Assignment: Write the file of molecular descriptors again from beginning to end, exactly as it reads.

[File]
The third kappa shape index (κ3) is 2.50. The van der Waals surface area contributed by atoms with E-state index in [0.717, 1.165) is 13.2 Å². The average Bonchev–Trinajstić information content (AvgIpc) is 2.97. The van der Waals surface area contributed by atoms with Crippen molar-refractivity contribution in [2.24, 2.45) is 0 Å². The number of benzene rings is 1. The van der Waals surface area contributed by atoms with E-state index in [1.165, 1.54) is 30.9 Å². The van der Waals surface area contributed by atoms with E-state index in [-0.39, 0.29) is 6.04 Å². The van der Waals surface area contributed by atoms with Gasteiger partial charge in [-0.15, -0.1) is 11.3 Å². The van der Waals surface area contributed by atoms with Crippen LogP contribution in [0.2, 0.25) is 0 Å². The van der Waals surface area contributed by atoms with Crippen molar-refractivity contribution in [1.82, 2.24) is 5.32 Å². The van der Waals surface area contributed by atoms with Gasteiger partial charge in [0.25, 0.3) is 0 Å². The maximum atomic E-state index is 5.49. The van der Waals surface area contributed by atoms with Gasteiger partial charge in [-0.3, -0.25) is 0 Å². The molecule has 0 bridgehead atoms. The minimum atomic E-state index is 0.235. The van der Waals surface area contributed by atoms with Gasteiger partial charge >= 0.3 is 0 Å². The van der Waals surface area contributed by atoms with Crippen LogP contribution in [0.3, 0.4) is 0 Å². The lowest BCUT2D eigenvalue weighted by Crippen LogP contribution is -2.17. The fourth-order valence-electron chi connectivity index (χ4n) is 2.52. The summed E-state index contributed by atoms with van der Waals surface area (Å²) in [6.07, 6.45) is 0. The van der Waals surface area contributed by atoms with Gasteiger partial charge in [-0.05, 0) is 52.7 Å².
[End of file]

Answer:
The third kappa shape index (κ3) is 2.50. The van der Waals surface area contributed by atoms with E-state index in [0.717, 1.165) is 13.2 Å². The average Bonchev–Trinajstić information content (AvgIpc) is 2.97. The van der Waals surface area contributed by atoms with Crippen molar-refractivity contribution in [2.24, 2.45) is 0 Å². The number of benzene rings is 1. The van der Waals surface area contributed by atoms with E-state index in [1.165, 1.54) is 30.9 Å². The van der Waals surface area contributed by atoms with E-state index in [-0.39, 0.29) is 6.04 Å². The van der Waals surface area contributed by atoms with Gasteiger partial charge in [-0.15, -0.1) is 11.3 Å². The van der Waals surface area contributed by atoms with Crippen LogP contribution in [0.2, 0.25) is 0 Å². The van der Waals surface area contributed by atoms with Crippen molar-refractivity contribution in [1.82, 2.24) is 5.32 Å². The van der Waals surface area contributed by atoms with Gasteiger partial charge in [0.25, 0.3) is 0 Å². The maximum atomic E-state index is 5.49. The van der Waals surface area contributed by atoms with Gasteiger partial charge in [-0.3, -0.25) is 0 Å². The molecule has 0 bridgehead atoms. The minimum atomic E-state index is 0.235. The van der Waals surface area contributed by atoms with Gasteiger partial charge >= 0.3 is 0 Å². The van der Waals surface area contributed by atoms with Crippen LogP contribution in [0.3, 0.4) is 0 Å². The lowest BCUT2D eigenvalue weighted by Crippen LogP contribution is -2.17. The fourth-order valence-electron chi connectivity index (χ4n) is 2.52. The summed E-state index contributed by atoms with van der Waals surface area (Å²) in [6.07, 6.45) is 0. The van der Waals surface area contributed by atoms with Gasteiger partial charge in [-0.05, 0) is 52.7 Å².